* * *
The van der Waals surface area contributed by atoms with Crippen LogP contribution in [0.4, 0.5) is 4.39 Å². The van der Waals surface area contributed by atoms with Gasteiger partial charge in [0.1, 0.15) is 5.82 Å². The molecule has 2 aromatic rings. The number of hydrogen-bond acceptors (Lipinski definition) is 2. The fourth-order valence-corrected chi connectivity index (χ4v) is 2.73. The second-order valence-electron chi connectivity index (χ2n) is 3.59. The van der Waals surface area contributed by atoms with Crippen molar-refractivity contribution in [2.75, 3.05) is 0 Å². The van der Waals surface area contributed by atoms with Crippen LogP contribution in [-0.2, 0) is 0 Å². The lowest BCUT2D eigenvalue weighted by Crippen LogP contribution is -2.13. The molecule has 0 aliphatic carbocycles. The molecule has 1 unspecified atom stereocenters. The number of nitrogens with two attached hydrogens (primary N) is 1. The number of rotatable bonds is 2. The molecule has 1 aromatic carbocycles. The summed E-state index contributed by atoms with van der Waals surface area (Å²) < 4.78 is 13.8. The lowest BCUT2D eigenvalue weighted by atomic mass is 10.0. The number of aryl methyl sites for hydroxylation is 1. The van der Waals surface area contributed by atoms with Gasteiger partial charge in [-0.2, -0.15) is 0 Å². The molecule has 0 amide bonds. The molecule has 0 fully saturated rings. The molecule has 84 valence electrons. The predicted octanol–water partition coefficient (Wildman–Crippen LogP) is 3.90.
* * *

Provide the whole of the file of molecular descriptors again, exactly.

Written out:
The van der Waals surface area contributed by atoms with Crippen LogP contribution in [0.4, 0.5) is 4.39 Å². The van der Waals surface area contributed by atoms with Gasteiger partial charge in [0.1, 0.15) is 5.82 Å². The molecule has 2 aromatic rings. The number of hydrogen-bond acceptors (Lipinski definition) is 2. The fourth-order valence-corrected chi connectivity index (χ4v) is 2.73. The second-order valence-electron chi connectivity index (χ2n) is 3.59. The van der Waals surface area contributed by atoms with Crippen molar-refractivity contribution in [2.75, 3.05) is 0 Å². The van der Waals surface area contributed by atoms with Crippen LogP contribution in [-0.2, 0) is 0 Å². The lowest BCUT2D eigenvalue weighted by Crippen LogP contribution is -2.13. The molecule has 0 aliphatic carbocycles. The molecule has 1 unspecified atom stereocenters. The number of nitrogens with two attached hydrogens (primary N) is 1. The number of rotatable bonds is 2. The molecule has 1 aromatic carbocycles. The summed E-state index contributed by atoms with van der Waals surface area (Å²) < 4.78 is 13.8. The lowest BCUT2D eigenvalue weighted by atomic mass is 10.0. The number of aryl methyl sites for hydroxylation is 1. The van der Waals surface area contributed by atoms with Gasteiger partial charge in [-0.2, -0.15) is 0 Å². The molecule has 0 amide bonds. The molecule has 0 fully saturated rings. The molecule has 84 valence electrons. The predicted octanol–water partition coefficient (Wildman–Crippen LogP) is 3.90.